A few hundred metres downstream from the Liteiny Bridge the Bolshaya Nevka, the Neva’s longest northern effluent, forks off to the right.
Here, within some hundred metres from the Neva, the cruiser Aurora is moored forever at the quay wall, while just beyond it the Sampsonievski Bridge, built between 1954 and 1956 to replace the old nineteenth century wooden span, links the two banks of the Bolshaya Nevka. V. Demchenko and L. Noskov, who designed the bridge, sought to give it the traditional contours of the bridges of St. Petersburg’s older districts. The five central spans of the seven-span Sampsonievski Bridge, with the movable span in the middle, deliberately repeat the construction of the Kamenno-Ostrovsky and Ushakov bridges, both of which had been completed a year earlier. The Sampsonievski Bridge has some interesting architectural features, but its spans seem too narrow when compared with the width of the river at this point.
A distinct achievement of St. Petersburg’s civil engineers and architects is the new Birzhevoj Bridge spanning the Malaya Neva (the right-hand branch of the Neva) between Vasilyevsky Island and the Petrograd Side, completed in 1960. The project had been a particularly difficult and responsible assignment in civil engineering, for the new bridge replacing the old timber structure had to fit into the architectural landscape of the Vasilyevsky Island Spit, which has largely retained its original aspect. The smoothly rounded point of the island (the so-called Spit) splits the Neva into two branches of approximately equal width: the Bolshaya Neva and Malaya Neva. This circumstance accounts for the strictly symmetrical lay-out chosen for this part of the island by the early nineteenth century Russian architects. On the suggestion of A. Zakharov, one of the architects concerned, the monumental building of the former Stock Exchange (now housing the Central Naval Museum), built by Thomas de Thomon, was aligned strictly with the axis of the Spit. Two rostral columns were erected on either side of a semicircular square; and two evenly graduated ramps led down to the water. Developing the principle of strict symmetry that governed the architectural planning of the area, I. Luchini erected, in the late 1820s, two similar warehouses, one on each side of the Stock Exchange, and a custom-house (now the Institute of Russian Literature) north of it, whose dome seen in the skyline corresponds to the tower of Peter I’s Kunstkammer. The austere monumentality of the architectural whole harmonized perfectly with the fine balance of the individual edifices. It was this principle that determined the architectural aspect of the Birzhevoj Bridge.
The left-hand branch of the Neva is crossed at the Spit by the five-span metal Palace Bridge; hence the decision that the Builders’ Bridge, too, should be a five-span metal structure with a contour generally similar to that of the Palace Bridge. However, its engineers (V. Demchenko and B. Levin) and architects (L. Noskov and P. Areshev) decided in favour of improved, more modern structural elements, and used steel arches. The length of the spans increases gradually towards midstream, as in the case of the Palace Bridge; here, too, the central span is the movable one. Constructed in such a way that it is nearly indistinguishable from the other arches when closed, it does not break the rhythmic lines of the bridge. The Birzhevoj Bridge fits perfectly into the architectural landscape of the Spit and the broad sweep of the Neva.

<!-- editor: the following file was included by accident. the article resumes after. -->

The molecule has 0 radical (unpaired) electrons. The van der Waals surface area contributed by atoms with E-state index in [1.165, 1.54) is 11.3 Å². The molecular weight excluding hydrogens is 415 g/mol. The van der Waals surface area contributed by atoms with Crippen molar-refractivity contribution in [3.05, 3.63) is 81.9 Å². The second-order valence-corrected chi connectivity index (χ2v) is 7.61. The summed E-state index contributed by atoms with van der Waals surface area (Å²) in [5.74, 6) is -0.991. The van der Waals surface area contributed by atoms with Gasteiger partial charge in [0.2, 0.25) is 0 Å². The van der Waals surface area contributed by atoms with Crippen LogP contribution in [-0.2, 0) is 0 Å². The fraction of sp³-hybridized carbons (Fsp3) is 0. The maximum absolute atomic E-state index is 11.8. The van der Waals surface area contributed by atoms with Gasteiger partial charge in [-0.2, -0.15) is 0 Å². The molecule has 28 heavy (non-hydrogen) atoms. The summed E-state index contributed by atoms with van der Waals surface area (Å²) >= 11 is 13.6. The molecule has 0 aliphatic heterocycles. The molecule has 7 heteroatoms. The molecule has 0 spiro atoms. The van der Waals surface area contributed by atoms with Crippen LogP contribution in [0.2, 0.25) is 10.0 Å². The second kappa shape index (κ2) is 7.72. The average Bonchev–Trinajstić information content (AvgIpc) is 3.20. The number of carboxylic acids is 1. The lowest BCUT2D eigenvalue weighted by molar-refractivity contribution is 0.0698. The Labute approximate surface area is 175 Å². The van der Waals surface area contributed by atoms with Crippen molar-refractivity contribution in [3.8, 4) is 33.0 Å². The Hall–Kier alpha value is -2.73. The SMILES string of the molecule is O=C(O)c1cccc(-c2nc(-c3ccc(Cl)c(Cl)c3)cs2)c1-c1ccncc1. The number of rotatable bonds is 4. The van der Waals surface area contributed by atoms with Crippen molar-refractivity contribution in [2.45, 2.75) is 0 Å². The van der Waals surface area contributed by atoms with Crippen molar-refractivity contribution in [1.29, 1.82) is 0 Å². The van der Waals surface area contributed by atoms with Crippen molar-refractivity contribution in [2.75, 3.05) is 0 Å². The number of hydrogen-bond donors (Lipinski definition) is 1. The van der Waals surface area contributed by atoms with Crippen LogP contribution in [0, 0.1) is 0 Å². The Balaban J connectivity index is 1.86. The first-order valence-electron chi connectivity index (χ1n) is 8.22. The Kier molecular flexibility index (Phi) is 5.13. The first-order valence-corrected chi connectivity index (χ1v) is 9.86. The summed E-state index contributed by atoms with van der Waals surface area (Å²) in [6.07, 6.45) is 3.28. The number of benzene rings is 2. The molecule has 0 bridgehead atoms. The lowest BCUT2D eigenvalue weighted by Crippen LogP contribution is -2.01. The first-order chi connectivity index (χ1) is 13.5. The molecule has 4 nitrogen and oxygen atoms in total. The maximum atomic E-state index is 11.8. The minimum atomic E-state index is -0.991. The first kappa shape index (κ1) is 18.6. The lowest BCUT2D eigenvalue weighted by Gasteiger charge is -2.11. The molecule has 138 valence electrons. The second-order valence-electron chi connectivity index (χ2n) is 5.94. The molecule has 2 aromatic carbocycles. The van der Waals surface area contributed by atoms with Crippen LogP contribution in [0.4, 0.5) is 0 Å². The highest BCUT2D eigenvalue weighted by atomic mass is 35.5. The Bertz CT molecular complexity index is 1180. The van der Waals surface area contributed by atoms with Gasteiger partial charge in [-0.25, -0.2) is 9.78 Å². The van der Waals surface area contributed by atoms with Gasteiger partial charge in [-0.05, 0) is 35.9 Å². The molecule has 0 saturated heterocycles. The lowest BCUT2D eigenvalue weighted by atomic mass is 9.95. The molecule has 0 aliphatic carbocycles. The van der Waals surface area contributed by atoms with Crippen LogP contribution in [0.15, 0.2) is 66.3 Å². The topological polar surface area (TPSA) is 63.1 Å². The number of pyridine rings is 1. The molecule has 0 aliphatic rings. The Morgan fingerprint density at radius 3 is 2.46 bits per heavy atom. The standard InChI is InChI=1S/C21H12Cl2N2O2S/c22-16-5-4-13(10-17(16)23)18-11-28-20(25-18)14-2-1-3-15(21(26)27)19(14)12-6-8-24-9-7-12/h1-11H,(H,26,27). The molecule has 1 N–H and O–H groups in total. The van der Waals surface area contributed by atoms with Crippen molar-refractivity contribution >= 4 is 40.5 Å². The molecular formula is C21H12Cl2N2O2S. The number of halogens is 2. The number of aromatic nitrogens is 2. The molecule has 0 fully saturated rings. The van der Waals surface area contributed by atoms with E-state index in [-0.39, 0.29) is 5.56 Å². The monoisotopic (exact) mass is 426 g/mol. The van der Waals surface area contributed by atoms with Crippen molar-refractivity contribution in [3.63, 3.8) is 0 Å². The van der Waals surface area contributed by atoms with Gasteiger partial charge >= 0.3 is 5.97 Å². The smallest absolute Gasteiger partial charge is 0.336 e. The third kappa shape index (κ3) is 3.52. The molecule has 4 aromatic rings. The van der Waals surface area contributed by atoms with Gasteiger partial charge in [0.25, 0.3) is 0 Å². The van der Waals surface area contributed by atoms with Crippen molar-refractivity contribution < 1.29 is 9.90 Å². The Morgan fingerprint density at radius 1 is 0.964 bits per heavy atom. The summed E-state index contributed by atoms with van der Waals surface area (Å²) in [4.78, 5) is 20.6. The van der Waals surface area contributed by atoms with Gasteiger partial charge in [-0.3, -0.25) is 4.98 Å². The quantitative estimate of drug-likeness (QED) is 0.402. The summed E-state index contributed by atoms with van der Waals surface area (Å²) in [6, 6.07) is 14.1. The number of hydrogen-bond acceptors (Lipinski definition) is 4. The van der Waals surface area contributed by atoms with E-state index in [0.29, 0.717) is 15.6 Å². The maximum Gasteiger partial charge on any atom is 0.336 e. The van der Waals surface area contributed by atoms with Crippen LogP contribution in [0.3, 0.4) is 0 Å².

In November, 1965, five years after the completion of the Birzhevoj Bridge, a second major bridge spanning the Malaya Neva was built. This was the Tuchkov Bridge, which received its name from that of a leading lumber dealer, owner, in the eighteenth century, of a large timber-yard, who had financed, back in 1758, the building of the first wooden span on the same spot. Incidentally, if its name dates back to times past, the bridge itself offers an example of the employment of quite modern engineering techniques. The movable central span comprises two upward-swinging steel bascules. The two side spans measuring seventy-four metres each are bridged by prestressed ferro-concrete structures. Their originality and economy facilitated construction while the graceful lines of the unusually slender girders set off the massive granite piers, convincingly demonstrating the great strength of reinforced concrete. Designed by the authors of the Birzhevoj Bridge, V. Demchenko, B. Levin, L. Noskov and P. Areshev, the Tuchkov Bridge is rightfully considered to be one of St.Petersburg’s handsomest. It is an outstanding example of the modern trend in bridge architecture, which emphasizes austerity and elegance of contour and calls for a new approach to designing problems. The long spans of the bridge together with its simple and clear-cut lines harmonize well with the expanse of the river, striking a new and modern note in the panorama of the Neva’s embankments.